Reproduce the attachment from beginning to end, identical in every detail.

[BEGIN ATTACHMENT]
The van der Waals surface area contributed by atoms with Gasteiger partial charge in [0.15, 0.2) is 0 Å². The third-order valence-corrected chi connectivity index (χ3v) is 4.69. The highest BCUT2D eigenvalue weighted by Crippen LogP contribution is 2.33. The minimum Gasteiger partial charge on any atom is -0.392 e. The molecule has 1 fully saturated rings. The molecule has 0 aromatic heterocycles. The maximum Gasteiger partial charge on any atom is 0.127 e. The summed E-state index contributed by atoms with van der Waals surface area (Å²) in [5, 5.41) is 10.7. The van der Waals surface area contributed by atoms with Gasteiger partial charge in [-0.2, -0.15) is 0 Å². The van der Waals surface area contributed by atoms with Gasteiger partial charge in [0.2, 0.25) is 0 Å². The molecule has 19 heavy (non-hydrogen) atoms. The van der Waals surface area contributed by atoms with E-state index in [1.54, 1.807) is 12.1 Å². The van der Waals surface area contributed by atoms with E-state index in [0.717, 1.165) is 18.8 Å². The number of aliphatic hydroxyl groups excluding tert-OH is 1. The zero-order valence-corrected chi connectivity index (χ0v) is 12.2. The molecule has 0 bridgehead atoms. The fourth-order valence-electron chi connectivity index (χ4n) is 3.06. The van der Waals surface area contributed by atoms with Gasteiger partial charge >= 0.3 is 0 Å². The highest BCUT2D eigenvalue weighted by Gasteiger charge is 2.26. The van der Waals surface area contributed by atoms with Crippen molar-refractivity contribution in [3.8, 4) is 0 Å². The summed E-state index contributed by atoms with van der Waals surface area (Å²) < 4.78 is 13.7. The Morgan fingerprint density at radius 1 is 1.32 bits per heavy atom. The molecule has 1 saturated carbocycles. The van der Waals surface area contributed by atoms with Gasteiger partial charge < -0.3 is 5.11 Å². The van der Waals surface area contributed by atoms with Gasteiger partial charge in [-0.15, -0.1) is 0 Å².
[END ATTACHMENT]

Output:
The van der Waals surface area contributed by atoms with Gasteiger partial charge in [0.15, 0.2) is 0 Å². The third-order valence-corrected chi connectivity index (χ3v) is 4.69. The highest BCUT2D eigenvalue weighted by Crippen LogP contribution is 2.33. The minimum Gasteiger partial charge on any atom is -0.392 e. The molecule has 1 fully saturated rings. The molecule has 0 aromatic heterocycles. The maximum Gasteiger partial charge on any atom is 0.127 e. The summed E-state index contributed by atoms with van der Waals surface area (Å²) in [5, 5.41) is 10.7. The van der Waals surface area contributed by atoms with Gasteiger partial charge in [-0.2, -0.15) is 0 Å². The van der Waals surface area contributed by atoms with Gasteiger partial charge in [0.2, 0.25) is 0 Å². The molecule has 19 heavy (non-hydrogen) atoms. The van der Waals surface area contributed by atoms with E-state index in [1.54, 1.807) is 12.1 Å². The van der Waals surface area contributed by atoms with E-state index in [0.717, 1.165) is 18.8 Å². The number of aliphatic hydroxyl groups excluding tert-OH is 1. The zero-order valence-corrected chi connectivity index (χ0v) is 12.2. The molecule has 0 bridgehead atoms. The fourth-order valence-electron chi connectivity index (χ4n) is 3.06. The van der Waals surface area contributed by atoms with Gasteiger partial charge >= 0.3 is 0 Å². The highest BCUT2D eigenvalue weighted by Gasteiger charge is 2.26. The van der Waals surface area contributed by atoms with Crippen molar-refractivity contribution in [3.8, 4) is 0 Å². The summed E-state index contributed by atoms with van der Waals surface area (Å²) < 4.78 is 13.7. The Morgan fingerprint density at radius 1 is 1.32 bits per heavy atom. The molecule has 1 saturated carbocycles. The van der Waals surface area contributed by atoms with Gasteiger partial charge < -0.3 is 5.11 Å². The van der Waals surface area contributed by atoms with Gasteiger partial charge in [-0.15, -0.1) is 0 Å².